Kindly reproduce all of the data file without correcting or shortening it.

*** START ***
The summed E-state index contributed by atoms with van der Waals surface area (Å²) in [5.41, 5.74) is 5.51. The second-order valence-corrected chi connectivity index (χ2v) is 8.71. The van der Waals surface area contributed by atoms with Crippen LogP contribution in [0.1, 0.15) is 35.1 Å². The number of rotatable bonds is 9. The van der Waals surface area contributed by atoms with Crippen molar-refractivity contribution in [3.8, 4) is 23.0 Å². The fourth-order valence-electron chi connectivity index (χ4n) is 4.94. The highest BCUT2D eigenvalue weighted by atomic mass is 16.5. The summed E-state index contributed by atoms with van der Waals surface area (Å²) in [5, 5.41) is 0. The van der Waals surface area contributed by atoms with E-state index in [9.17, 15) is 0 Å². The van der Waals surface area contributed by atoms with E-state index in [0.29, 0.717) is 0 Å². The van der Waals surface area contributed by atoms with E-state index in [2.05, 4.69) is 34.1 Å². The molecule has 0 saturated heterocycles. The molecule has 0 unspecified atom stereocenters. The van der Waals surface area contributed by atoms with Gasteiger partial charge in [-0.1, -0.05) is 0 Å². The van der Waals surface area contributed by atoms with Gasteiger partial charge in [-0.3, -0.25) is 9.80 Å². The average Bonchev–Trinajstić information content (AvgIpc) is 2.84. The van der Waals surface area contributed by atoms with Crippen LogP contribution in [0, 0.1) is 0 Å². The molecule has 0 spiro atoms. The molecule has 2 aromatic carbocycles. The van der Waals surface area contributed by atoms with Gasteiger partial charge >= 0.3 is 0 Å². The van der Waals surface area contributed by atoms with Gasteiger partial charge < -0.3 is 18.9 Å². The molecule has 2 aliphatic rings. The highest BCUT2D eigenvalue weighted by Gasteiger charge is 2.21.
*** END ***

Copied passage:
The summed E-state index contributed by atoms with van der Waals surface area (Å²) in [5.41, 5.74) is 5.51. The second-order valence-corrected chi connectivity index (χ2v) is 8.71. The van der Waals surface area contributed by atoms with Crippen LogP contribution in [0.1, 0.15) is 35.1 Å². The number of rotatable bonds is 9. The van der Waals surface area contributed by atoms with Crippen molar-refractivity contribution in [3.8, 4) is 23.0 Å². The fourth-order valence-electron chi connectivity index (χ4n) is 4.94. The highest BCUT2D eigenvalue weighted by atomic mass is 16.5. The summed E-state index contributed by atoms with van der Waals surface area (Å²) in [5, 5.41) is 0. The van der Waals surface area contributed by atoms with E-state index in [9.17, 15) is 0 Å². The van der Waals surface area contributed by atoms with E-state index in [0.29, 0.717) is 0 Å². The van der Waals surface area contributed by atoms with E-state index in [2.05, 4.69) is 34.1 Å². The molecule has 0 saturated heterocycles. The molecule has 0 unspecified atom stereocenters. The van der Waals surface area contributed by atoms with Gasteiger partial charge in [-0.1, -0.05) is 0 Å². The van der Waals surface area contributed by atoms with Gasteiger partial charge in [-0.3, -0.25) is 9.80 Å². The average Bonchev–Trinajstić information content (AvgIpc) is 2.84. The van der Waals surface area contributed by atoms with Crippen LogP contribution in [0, 0.1) is 0 Å². The molecule has 0 spiro atoms. The molecule has 2 aromatic carbocycles. The van der Waals surface area contributed by atoms with Gasteiger partial charge >= 0.3 is 0 Å². The van der Waals surface area contributed by atoms with Gasteiger partial charge < -0.3 is 18.9 Å². The molecule has 2 aliphatic rings. The highest BCUT2D eigenvalue weighted by Gasteiger charge is 2.21.